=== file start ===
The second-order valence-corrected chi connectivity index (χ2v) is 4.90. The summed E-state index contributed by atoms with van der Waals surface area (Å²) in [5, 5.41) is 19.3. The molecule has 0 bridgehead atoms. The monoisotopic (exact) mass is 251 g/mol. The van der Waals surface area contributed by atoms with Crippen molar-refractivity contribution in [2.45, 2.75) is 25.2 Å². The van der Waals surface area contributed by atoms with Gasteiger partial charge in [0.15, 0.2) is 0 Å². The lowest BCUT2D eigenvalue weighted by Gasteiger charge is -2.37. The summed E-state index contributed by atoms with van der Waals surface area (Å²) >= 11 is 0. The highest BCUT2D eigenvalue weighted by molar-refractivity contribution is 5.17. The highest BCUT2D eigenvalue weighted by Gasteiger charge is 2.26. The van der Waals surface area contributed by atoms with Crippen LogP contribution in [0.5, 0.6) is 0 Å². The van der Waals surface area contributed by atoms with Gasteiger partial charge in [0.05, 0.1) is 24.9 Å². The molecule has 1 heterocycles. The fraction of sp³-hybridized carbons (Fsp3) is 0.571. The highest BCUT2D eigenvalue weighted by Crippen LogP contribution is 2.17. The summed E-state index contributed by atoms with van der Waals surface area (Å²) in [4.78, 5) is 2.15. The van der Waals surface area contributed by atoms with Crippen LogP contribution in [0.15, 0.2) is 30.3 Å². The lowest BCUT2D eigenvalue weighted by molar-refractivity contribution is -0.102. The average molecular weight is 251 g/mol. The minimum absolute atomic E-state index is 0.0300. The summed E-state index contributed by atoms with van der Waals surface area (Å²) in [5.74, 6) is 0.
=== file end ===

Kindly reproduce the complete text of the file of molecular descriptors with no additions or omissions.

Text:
The second-order valence-corrected chi connectivity index (χ2v) is 4.90. The summed E-state index contributed by atoms with van der Waals surface area (Å²) in [5, 5.41) is 19.3. The molecule has 0 bridgehead atoms. The monoisotopic (exact) mass is 251 g/mol. The van der Waals surface area contributed by atoms with Crippen molar-refractivity contribution in [2.45, 2.75) is 25.2 Å². The van der Waals surface area contributed by atoms with Gasteiger partial charge in [0.15, 0.2) is 0 Å². The lowest BCUT2D eigenvalue weighted by Gasteiger charge is -2.37. The summed E-state index contributed by atoms with van der Waals surface area (Å²) >= 11 is 0. The highest BCUT2D eigenvalue weighted by molar-refractivity contribution is 5.17. The highest BCUT2D eigenvalue weighted by Gasteiger charge is 2.26. The van der Waals surface area contributed by atoms with Crippen LogP contribution in [0.5, 0.6) is 0 Å². The van der Waals surface area contributed by atoms with Gasteiger partial charge in [0.05, 0.1) is 24.9 Å². The molecule has 1 heterocycles. The fraction of sp³-hybridized carbons (Fsp3) is 0.571. The highest BCUT2D eigenvalue weighted by Crippen LogP contribution is 2.17. The summed E-state index contributed by atoms with van der Waals surface area (Å²) in [4.78, 5) is 2.15. The van der Waals surface area contributed by atoms with Crippen LogP contribution in [0.15, 0.2) is 30.3 Å². The lowest BCUT2D eigenvalue weighted by molar-refractivity contribution is -0.102. The average molecular weight is 251 g/mol. The minimum absolute atomic E-state index is 0.0300. The summed E-state index contributed by atoms with van der Waals surface area (Å²) in [5.74, 6) is 0.